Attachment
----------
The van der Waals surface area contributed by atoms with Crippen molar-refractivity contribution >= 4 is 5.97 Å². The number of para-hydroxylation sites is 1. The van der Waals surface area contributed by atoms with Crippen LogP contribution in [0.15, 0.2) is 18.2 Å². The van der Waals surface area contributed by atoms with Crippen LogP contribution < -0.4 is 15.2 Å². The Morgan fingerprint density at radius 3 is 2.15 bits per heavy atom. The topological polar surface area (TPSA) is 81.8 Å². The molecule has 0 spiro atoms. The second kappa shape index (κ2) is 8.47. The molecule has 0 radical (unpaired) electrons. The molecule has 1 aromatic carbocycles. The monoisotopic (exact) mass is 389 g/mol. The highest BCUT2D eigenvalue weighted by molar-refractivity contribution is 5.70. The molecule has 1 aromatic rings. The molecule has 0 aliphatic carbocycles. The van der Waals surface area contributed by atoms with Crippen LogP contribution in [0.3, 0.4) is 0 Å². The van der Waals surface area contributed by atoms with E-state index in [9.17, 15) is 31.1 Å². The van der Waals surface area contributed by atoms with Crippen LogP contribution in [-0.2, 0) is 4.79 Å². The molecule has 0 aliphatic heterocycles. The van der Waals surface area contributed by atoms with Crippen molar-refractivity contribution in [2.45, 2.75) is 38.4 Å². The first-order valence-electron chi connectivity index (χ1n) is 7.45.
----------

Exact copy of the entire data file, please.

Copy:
The van der Waals surface area contributed by atoms with Crippen molar-refractivity contribution >= 4 is 5.97 Å². The number of para-hydroxylation sites is 1. The van der Waals surface area contributed by atoms with Crippen LogP contribution in [0.15, 0.2) is 18.2 Å². The van der Waals surface area contributed by atoms with Crippen LogP contribution < -0.4 is 15.2 Å². The Morgan fingerprint density at radius 3 is 2.15 bits per heavy atom. The topological polar surface area (TPSA) is 81.8 Å². The molecule has 0 spiro atoms. The second kappa shape index (κ2) is 8.47. The molecule has 0 radical (unpaired) electrons. The molecule has 1 aromatic carbocycles. The monoisotopic (exact) mass is 389 g/mol. The highest BCUT2D eigenvalue weighted by molar-refractivity contribution is 5.70. The molecule has 1 aromatic rings. The molecule has 0 aliphatic carbocycles. The van der Waals surface area contributed by atoms with Crippen LogP contribution in [0.3, 0.4) is 0 Å². The van der Waals surface area contributed by atoms with E-state index in [9.17, 15) is 31.1 Å². The van der Waals surface area contributed by atoms with Crippen LogP contribution in [-0.2, 0) is 4.79 Å². The molecule has 0 aliphatic heterocycles. The van der Waals surface area contributed by atoms with Crippen molar-refractivity contribution in [2.45, 2.75) is 38.4 Å². The first-order valence-electron chi connectivity index (χ1n) is 7.45.